Tips for Adjusting to the end of Daylight Savings Time
The best way to adapt to the time change
On November 4th, an hour will be added to our day when we move our clocks forward for Daylight Savings Time. While you would think ‘gaining’ an extra hour might help us catch up on our sleep--for most, it can be frustrating to adjust. To help you get a jump on the transition, we visited with local sleep doctor, Maniza Ehtesham, MD, the medical director of ExcellHealth Sleep Center to learn the best way to reset our internal clock and adapt more quickly to the time change.
Q: What can we do to help ease the transition?
A: You should start preparing for the time change a few days in advance to reset your body’s sleep and wake clock.
We recommend you start by going to bed 15 minutes later each day and waking up about 15 minutes earlier. We have found that gradually adjusting your sleep schedule works the best. This is essentially the same principle used in adjusting to jetlag.
After the time change has happened, if you are still having difficulty, you can try using low dose Melatonin taken an hour before your desired bedtime. This will aid in the transition of your sleep and wake cycle. You can do this for 3 to 5 days, if needed.
Q: Does light exposure help?
A: Yes. Absolutely. Sunlight is an important element to resetting our circadian rhythm which is internally generated, but influenced by the environment, behavior and medications. I suggest exposing yourself to sunlight as soon as you wake. Stand in front of a window or door or go outside. This will activate feedback mechanisms in your brain that tell it to “wake up.”
If there is no sunshine, the second option is to expose yourself to bright lights. This will have a similar effect. A light box or desk lamp can also reset your circadian rhythms. Bright light therapy is also helpful in minimizing seasonal affective disorder.
Q: What are some common mistakes?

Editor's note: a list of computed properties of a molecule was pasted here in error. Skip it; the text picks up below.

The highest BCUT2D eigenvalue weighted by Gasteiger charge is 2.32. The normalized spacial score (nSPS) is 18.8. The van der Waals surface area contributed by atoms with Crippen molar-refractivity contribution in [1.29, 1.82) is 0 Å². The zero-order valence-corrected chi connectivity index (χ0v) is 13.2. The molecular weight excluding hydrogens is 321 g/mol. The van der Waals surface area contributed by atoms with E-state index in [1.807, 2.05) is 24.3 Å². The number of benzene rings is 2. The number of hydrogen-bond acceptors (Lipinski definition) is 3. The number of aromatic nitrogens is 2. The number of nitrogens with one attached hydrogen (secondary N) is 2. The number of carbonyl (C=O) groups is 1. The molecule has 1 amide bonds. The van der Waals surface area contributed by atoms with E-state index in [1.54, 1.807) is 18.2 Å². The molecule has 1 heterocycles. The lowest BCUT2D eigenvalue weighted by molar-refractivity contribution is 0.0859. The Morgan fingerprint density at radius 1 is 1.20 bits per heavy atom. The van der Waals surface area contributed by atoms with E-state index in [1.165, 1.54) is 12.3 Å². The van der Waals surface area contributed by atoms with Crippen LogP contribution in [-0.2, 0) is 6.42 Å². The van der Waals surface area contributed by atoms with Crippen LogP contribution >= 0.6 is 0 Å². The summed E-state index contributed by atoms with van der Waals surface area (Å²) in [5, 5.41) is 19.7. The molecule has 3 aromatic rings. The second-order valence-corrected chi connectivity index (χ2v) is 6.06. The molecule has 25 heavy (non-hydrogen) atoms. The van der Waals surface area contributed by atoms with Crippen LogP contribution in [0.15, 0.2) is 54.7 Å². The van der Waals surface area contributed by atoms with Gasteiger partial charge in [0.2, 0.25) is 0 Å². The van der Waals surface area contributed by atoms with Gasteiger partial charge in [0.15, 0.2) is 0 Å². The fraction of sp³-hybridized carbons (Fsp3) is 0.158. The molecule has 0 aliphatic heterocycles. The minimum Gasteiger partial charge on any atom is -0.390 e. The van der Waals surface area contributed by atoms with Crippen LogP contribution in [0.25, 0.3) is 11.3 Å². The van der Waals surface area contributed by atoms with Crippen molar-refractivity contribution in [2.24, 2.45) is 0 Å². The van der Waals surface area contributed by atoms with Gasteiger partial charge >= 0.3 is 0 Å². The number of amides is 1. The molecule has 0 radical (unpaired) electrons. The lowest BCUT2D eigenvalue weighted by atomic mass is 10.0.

A: people try to stay up too late – thinking they are getting an extra hour to sleep the next day. We recommend against this, just adjust by 15 minutes and start a few days ahead.
Q: Other general sleep tips
A: These tips should be followed during Daylight Savings Time as well as on a regular basis. Avoid alcohol close to bedtime or consuming caffeine in the afternoon or later. If you feel yourself getting tired midday, try taking a brief 15-20 minute nap. However, lengthy or late naps can throw your sleep timing off. We recommend that you avoid longer naps. Keep your dinner about 3 hours away from bedtime and exercise 3 hours away from bedtime as well.
Q: What happens if I do nothing to adjust to the time change
A: For most people the fall time change is easier to adjust to than the spring time change. We are a sleep deprived society and gaining an hour is easier than losing one, so if you do nothing, you may just fall asleep earlier and wake up earlier for several days and your body rhythm will usually adjust in 5-6 days. If you work a day shift it is less likely to impact you, but if you have other shift work it will likely affect you more. Keep a lighter schedule if you are able to the day of time change.
Maniza Ehtesham, MD, FACP is a board-certified physician and the Medical Director of Excellhealth Sleep Center in Overland Park, Kan. She is also Associate Professor at the University of Missouri School of Medicine.